beside the point

Mrs. Brightman’s class took time after snacks to reflect on the hours gone by and their learning experiences of the morning. She enjoyed having the children giggling, moving and animated, expressing themselves through art. After milk and cookies or juice and string cheese or goldfish crackers, the children felt more relaxed and eagerly chose from a barrage of colored pencils in Mrs. Brightman’s oversized tin box. At this hour, the sun too shined happily through classroom windows like streams of smiles. Children took turns to dive their tiny hands into the deep tin container, grabbing little handfuls of colors, most of which dazzled their eyes and minds as they created autumn pictures for their classroom.
A budding perfectionist, Aaron reached carefully inside the vintage tin, his delicate fingers curled around a favorite colored pencil, only to find the end broken off and unusable. So, he shifted the pencils as he excavated more and more, in an attempt to find the exact color of his liking, back and forth moving pencils from one side of the tin to the other. Other children returned pencils, much less attentive than Aaron in selecting just the right hue. For most children, any color would have sufficed. Yet, when Aaron held a particular idea close to him, his intensity in its fulfillment wouldn’t easily cease. He was a master, even at ten, at self-expression.
Suddenly , Aaron removed his hand from the box, and surrendering to a frown, rested the tin box on one of the desks and went to his seat, thudding as he sat. He rested his chin in his cupped hands as a pout began to pop from his usual grin. Although Mrs. Brightman had the class of twenty-three to watch, she felt the shift in Aaron’s humor and gently approached his desk.
“Aaron?” Mrs. Brightman’s voice rose in anticipation of a response without even asking a question.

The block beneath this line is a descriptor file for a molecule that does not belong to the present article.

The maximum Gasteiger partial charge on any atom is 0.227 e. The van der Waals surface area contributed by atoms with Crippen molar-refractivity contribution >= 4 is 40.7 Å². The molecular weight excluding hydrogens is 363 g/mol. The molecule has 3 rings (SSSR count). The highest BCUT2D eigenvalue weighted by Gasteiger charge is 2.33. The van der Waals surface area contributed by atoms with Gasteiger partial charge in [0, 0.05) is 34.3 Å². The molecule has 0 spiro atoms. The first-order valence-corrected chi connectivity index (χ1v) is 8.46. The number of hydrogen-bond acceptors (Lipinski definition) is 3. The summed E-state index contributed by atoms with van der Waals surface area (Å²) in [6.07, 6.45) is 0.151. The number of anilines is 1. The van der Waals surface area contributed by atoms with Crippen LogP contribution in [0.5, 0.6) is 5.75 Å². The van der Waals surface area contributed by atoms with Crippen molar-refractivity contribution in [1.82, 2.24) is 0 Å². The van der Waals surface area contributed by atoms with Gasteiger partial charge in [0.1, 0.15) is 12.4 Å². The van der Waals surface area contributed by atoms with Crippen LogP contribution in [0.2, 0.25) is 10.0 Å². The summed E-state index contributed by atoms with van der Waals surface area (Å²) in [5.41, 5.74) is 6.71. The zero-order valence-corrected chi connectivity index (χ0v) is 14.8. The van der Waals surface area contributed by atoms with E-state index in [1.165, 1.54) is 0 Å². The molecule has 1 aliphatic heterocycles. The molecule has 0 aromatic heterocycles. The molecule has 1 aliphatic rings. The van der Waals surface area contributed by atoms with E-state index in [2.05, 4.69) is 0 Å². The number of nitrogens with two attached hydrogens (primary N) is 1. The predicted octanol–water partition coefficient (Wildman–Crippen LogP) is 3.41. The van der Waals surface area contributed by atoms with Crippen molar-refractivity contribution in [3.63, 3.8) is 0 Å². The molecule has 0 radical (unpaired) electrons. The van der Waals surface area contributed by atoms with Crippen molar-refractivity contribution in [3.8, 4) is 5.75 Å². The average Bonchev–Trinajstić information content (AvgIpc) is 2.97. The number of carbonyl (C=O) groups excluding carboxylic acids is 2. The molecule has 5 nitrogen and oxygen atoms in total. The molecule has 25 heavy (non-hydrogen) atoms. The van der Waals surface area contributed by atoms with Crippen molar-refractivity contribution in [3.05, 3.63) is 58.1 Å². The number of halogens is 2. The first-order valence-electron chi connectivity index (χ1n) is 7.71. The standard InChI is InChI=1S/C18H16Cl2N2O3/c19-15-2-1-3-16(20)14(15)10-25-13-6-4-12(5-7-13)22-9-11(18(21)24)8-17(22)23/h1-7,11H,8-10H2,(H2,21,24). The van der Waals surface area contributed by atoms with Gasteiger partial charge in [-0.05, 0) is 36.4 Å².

“Mrs. Brightman,” started Aaron, “I don’t like how we waste so much time!”
“We aren’t wasting time, Aaron! Everyone is using colors to make their autumn pictures….except you! What’s wrong, dear?” Mrs. Brightman curiously turned her head to the side as if she might see his issue more clearly from another vantage point.
“Yes, everyone is using their favorite colored pencils to color their pictures. And that’s good. But when they finish with their colors, they put them back broken or not sharpened. So I’ll have to take the colors I want and sharpen them all to be able to use them and finish my picture. And that wastes a lot of time!”
Mrs. Brightman’s eyes glistened as she understood the profound wisdom in Aaron’s realization. With a smile and resolve, she asked all the children to take ten pencils each and line up, one by one, at the electric pencil sharpener. In no time, by taking turns, two hundred thirty brilliant colored pencils emerged, each with a sharp point, ready to finish a classroom of autumn pictures for display, to the delight of all the children, but especially Aaron.
Using resources for our own consumption has become a necessary commodity for which we should all be grateful. But there are those who follow us, who also have the right and the privilege to use those same commodities for their own benefit. Why shouldn’t we be as mindful of others and leave places, resources, utilities in as fine a form as they were found, or better yet, improve upon them, leaving them better than we found them?
It is only through a complete understanding of the gifts that surround us which we should all be able to share, and whose care is our responsibility, that our lives become enriched. If everyone were encouraged to understand how their fair contributions, according to their means, share in replenishing resources rather than leaving a burden for others to resolve, our communities and our world could conceivably be a more just and equitable place in which to live and thrive.
colored pencils


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